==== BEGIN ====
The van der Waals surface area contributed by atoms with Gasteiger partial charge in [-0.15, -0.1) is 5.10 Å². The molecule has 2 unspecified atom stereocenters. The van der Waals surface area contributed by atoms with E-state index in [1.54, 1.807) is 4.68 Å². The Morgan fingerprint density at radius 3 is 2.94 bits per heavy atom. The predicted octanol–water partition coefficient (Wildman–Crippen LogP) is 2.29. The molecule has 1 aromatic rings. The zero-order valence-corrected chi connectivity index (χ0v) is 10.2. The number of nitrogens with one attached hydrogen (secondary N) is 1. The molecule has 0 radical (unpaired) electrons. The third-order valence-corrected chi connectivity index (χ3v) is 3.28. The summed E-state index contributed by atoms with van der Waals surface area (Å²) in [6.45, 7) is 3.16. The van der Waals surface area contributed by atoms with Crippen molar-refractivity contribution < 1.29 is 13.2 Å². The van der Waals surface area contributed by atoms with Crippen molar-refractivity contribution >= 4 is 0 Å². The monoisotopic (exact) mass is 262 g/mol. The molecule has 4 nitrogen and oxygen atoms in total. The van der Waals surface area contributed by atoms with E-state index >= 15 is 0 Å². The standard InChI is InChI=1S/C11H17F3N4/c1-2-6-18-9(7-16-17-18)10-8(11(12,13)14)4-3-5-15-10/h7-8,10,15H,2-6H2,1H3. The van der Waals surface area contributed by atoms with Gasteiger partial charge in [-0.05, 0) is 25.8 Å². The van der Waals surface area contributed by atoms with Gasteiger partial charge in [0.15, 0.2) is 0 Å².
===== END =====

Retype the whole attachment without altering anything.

The van der Waals surface area contributed by atoms with Gasteiger partial charge in [-0.15, -0.1) is 5.10 Å². The molecule has 2 unspecified atom stereocenters. The van der Waals surface area contributed by atoms with E-state index in [1.54, 1.807) is 4.68 Å². The Morgan fingerprint density at radius 3 is 2.94 bits per heavy atom. The predicted octanol–water partition coefficient (Wildman–Crippen LogP) is 2.29. The molecule has 1 aromatic rings. The zero-order valence-corrected chi connectivity index (χ0v) is 10.2. The number of nitrogens with one attached hydrogen (secondary N) is 1. The molecule has 0 radical (unpaired) electrons. The third-order valence-corrected chi connectivity index (χ3v) is 3.28. The summed E-state index contributed by atoms with van der Waals surface area (Å²) in [6.45, 7) is 3.16. The van der Waals surface area contributed by atoms with Crippen molar-refractivity contribution < 1.29 is 13.2 Å². The van der Waals surface area contributed by atoms with Crippen molar-refractivity contribution >= 4 is 0 Å². The monoisotopic (exact) mass is 262 g/mol. The molecule has 4 nitrogen and oxygen atoms in total. The van der Waals surface area contributed by atoms with E-state index >= 15 is 0 Å². The standard InChI is InChI=1S/C11H17F3N4/c1-2-6-18-9(7-16-17-18)10-8(11(12,13)14)4-3-5-15-10/h7-8,10,15H,2-6H2,1H3. The van der Waals surface area contributed by atoms with Gasteiger partial charge in [-0.05, 0) is 25.8 Å². The van der Waals surface area contributed by atoms with Gasteiger partial charge in [0.15, 0.2) is 0 Å².